Stories of the baseball life of Red Sox hero Rico Petrocelli, one of the key players of the “Impossible Dream” 1967 American League Champion Boston Red Sox.
Whether you’re in business, the sports world, or any other industry, developing a great attitude and strong character is critical for success. Learn how the attitudes and character of great athletes and business people helped them reach incredible heights and how the right attitude and sense of team will help you as well.
A power-hitting two-time All-Star shortstop and third baseman, Rico was instrumental in the "Impossible Dream" pennant-winning year of 1967, helping the Red Sox win their first AL Pennant since 1946. That year Rico had 127 hits, 17 home runs, 66 RBI, and a 259 batting average, along with 223 putouts, 402 assists, and a 970 fielding percentage. In Game 6 of the World Series that year, he belted two home runs against the St. Louis Cardinals. During his 12 years with the Sox, Rico was also a great defensive player and is one of the few players who can say they spent their entire career with the Sox. By 1968 and 1969, Petrocelli led all shortstops in the American League in fielding percentage (.978 & .981). Aside from his defensive abilities, Rico also showed his power at the plate in 1969 by batting a career high .297, slugging 40 homeruns-a record that stood for nearly three decades-and recording 97 RBI with 92 runs. A few years later Rico had to make the move to third base with the acquisition of Luis Aparicio to play shortstop. He still dominated on the field making only 11 errors in 463 changes while racking up a fielding percentage of .976, still the seventh highest all-time fielding percentage for third basemen. Rico also starred in the 1975 World Series for the Red Sox.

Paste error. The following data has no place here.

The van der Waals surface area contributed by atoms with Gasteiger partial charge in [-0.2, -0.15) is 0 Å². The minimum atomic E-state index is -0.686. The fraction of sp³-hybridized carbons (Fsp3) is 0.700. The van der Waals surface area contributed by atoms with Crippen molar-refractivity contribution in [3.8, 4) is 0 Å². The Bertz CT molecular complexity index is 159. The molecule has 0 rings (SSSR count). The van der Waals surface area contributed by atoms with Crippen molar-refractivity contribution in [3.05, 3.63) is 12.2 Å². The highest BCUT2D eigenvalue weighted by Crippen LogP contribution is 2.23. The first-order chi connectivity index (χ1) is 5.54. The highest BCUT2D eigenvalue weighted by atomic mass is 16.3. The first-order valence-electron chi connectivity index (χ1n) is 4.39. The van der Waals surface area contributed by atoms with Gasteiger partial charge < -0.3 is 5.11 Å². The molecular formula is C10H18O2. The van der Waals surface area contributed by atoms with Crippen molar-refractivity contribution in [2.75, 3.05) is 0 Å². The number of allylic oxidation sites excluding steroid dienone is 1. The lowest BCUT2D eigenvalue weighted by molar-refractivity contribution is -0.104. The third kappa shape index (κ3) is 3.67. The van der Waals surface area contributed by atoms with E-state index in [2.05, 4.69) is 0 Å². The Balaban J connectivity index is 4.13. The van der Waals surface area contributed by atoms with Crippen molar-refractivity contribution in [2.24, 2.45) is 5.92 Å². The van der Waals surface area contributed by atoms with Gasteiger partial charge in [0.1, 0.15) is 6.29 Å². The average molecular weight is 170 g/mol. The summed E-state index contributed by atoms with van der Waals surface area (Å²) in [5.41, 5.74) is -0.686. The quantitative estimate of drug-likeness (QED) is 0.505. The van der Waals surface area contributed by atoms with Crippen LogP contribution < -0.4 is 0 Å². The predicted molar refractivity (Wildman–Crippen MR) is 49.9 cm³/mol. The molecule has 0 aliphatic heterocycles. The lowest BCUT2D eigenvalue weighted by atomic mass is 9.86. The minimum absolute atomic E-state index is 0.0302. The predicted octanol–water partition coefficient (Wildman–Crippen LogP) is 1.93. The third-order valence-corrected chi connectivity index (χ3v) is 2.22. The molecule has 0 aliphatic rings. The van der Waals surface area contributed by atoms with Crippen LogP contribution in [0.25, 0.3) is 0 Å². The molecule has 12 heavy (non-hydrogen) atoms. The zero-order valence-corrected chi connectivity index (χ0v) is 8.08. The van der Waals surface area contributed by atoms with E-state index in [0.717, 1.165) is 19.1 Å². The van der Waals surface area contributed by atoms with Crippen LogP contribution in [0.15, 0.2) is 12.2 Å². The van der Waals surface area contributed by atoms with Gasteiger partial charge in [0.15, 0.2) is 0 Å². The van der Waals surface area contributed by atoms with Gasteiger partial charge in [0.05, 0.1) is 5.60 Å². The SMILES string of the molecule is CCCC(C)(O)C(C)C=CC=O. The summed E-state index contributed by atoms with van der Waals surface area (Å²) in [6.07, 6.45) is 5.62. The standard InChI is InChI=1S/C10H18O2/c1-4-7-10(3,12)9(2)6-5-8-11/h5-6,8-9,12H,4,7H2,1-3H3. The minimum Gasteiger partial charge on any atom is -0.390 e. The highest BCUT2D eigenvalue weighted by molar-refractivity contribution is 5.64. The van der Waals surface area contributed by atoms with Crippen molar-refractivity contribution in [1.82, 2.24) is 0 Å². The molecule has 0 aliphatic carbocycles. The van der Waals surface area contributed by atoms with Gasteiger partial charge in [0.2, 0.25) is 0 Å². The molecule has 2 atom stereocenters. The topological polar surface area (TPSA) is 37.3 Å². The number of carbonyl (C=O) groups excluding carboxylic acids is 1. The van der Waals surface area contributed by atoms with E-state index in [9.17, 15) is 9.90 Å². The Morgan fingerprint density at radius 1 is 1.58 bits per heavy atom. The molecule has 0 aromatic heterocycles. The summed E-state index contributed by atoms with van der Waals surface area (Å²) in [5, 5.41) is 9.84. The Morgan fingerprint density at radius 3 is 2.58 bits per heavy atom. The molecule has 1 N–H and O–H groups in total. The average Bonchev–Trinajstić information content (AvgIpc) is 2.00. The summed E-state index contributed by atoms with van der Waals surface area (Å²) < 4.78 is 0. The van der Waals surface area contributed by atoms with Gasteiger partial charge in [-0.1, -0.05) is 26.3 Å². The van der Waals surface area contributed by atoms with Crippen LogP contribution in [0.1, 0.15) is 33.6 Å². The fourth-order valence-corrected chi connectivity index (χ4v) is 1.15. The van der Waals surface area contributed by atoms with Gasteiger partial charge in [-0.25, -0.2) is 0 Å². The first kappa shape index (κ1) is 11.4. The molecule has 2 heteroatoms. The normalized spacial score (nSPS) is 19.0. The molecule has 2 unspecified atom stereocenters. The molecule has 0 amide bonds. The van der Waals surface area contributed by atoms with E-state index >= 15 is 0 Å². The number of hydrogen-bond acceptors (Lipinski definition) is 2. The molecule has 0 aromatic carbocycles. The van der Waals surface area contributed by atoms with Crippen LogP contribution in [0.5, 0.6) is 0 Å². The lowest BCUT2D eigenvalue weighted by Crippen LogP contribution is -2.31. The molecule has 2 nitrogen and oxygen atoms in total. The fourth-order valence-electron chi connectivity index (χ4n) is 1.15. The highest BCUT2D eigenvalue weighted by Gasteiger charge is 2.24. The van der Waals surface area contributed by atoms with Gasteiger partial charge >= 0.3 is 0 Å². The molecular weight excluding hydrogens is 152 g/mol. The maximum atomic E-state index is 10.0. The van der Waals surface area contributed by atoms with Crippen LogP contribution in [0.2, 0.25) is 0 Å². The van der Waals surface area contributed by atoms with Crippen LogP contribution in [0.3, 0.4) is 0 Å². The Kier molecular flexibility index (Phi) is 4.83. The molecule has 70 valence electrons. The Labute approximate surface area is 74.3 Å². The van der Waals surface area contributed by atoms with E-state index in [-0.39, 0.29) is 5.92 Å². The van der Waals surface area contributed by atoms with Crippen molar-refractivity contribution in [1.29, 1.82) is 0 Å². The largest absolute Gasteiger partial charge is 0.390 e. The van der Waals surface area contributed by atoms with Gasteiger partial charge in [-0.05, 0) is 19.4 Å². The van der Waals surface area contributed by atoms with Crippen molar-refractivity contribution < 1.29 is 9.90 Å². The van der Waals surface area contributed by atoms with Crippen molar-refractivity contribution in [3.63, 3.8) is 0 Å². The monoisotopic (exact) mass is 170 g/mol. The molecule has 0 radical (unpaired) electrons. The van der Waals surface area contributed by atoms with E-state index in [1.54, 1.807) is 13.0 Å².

Following Rico’s retirement in 1976, he continued to stay active in baseball, acting as a commentator on Red Sox radio in 1979, TV and radio broadcaster, and minor league manager and coach. He managed the Pawtucket Red Sox to the International League playoffs in 1992. Rico also served as a minor league manager for the Chicago White Sox. He has since become a successful business owner, most recently as the Founder and President of Petrocelli Marketing Group. He also currently hosts two radio talk shows. He is the author of the book Tales from the 1967 Red Sox Dugout: A Collection of the Greatest Stories Ever Told From The Impossible Dream Season. Rico was inducted into the Red Sox Hall of Fame in 1997.
“Rico’s book enabled the reader to live the season, as if s/he were there. Exciting to see the suspense running toward the climax of attaining the impossible dream.”
“If you are a life-long Red Sox fan then this is a must read. The 1967 Sox are the team that got the city excited about the franchise again and ultimately began the build of the fan base it has today. This is just a great story about that incredible team and the excitement it created.”